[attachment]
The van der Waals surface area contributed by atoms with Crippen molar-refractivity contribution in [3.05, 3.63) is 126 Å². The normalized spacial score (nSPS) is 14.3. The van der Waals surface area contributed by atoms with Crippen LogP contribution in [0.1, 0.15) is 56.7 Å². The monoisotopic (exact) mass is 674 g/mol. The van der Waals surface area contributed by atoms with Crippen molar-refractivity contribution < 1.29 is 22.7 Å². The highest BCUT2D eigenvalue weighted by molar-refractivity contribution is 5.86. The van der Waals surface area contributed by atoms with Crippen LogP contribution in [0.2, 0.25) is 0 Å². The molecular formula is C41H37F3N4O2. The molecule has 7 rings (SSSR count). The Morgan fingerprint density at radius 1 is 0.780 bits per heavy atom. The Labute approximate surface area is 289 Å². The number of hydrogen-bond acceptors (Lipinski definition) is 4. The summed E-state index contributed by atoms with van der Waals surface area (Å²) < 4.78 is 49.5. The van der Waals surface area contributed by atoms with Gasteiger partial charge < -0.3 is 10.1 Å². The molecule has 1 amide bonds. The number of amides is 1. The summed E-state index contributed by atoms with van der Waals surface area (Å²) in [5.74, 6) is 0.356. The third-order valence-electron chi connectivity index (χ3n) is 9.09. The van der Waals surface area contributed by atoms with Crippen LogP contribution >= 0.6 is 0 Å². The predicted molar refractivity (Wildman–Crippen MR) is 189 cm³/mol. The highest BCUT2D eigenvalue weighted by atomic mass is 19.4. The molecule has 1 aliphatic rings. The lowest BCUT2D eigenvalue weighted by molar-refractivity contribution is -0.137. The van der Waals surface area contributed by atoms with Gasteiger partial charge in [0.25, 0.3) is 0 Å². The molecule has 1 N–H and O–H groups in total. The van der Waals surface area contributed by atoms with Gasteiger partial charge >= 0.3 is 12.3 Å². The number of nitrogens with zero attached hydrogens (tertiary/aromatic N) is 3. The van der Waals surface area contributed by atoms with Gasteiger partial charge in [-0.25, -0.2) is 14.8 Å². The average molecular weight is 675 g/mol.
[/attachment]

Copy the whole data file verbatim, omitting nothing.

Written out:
The van der Waals surface area contributed by atoms with Crippen molar-refractivity contribution in [3.05, 3.63) is 126 Å². The normalized spacial score (nSPS) is 14.3. The van der Waals surface area contributed by atoms with Crippen LogP contribution in [0.1, 0.15) is 56.7 Å². The monoisotopic (exact) mass is 674 g/mol. The van der Waals surface area contributed by atoms with Crippen molar-refractivity contribution < 1.29 is 22.7 Å². The highest BCUT2D eigenvalue weighted by molar-refractivity contribution is 5.86. The van der Waals surface area contributed by atoms with Crippen LogP contribution in [0.2, 0.25) is 0 Å². The molecular formula is C41H37F3N4O2. The molecule has 7 rings (SSSR count). The Morgan fingerprint density at radius 1 is 0.780 bits per heavy atom. The Labute approximate surface area is 289 Å². The number of hydrogen-bond acceptors (Lipinski definition) is 4. The summed E-state index contributed by atoms with van der Waals surface area (Å²) < 4.78 is 49.5. The van der Waals surface area contributed by atoms with Gasteiger partial charge < -0.3 is 10.1 Å². The molecule has 1 amide bonds. The number of amides is 1. The summed E-state index contributed by atoms with van der Waals surface area (Å²) in [5.74, 6) is 0.356. The third-order valence-electron chi connectivity index (χ3n) is 9.09. The van der Waals surface area contributed by atoms with Crippen LogP contribution >= 0.6 is 0 Å². The predicted molar refractivity (Wildman–Crippen MR) is 189 cm³/mol. The highest BCUT2D eigenvalue weighted by atomic mass is 19.4. The molecule has 1 aliphatic rings. The lowest BCUT2D eigenvalue weighted by molar-refractivity contribution is -0.137. The van der Waals surface area contributed by atoms with Gasteiger partial charge in [0.25, 0.3) is 0 Å². The molecule has 1 N–H and O–H groups in total. The van der Waals surface area contributed by atoms with Gasteiger partial charge >= 0.3 is 12.3 Å². The number of nitrogens with zero attached hydrogens (tertiary/aromatic N) is 3. The van der Waals surface area contributed by atoms with Gasteiger partial charge in [-0.25, -0.2) is 14.8 Å². The average molecular weight is 675 g/mol.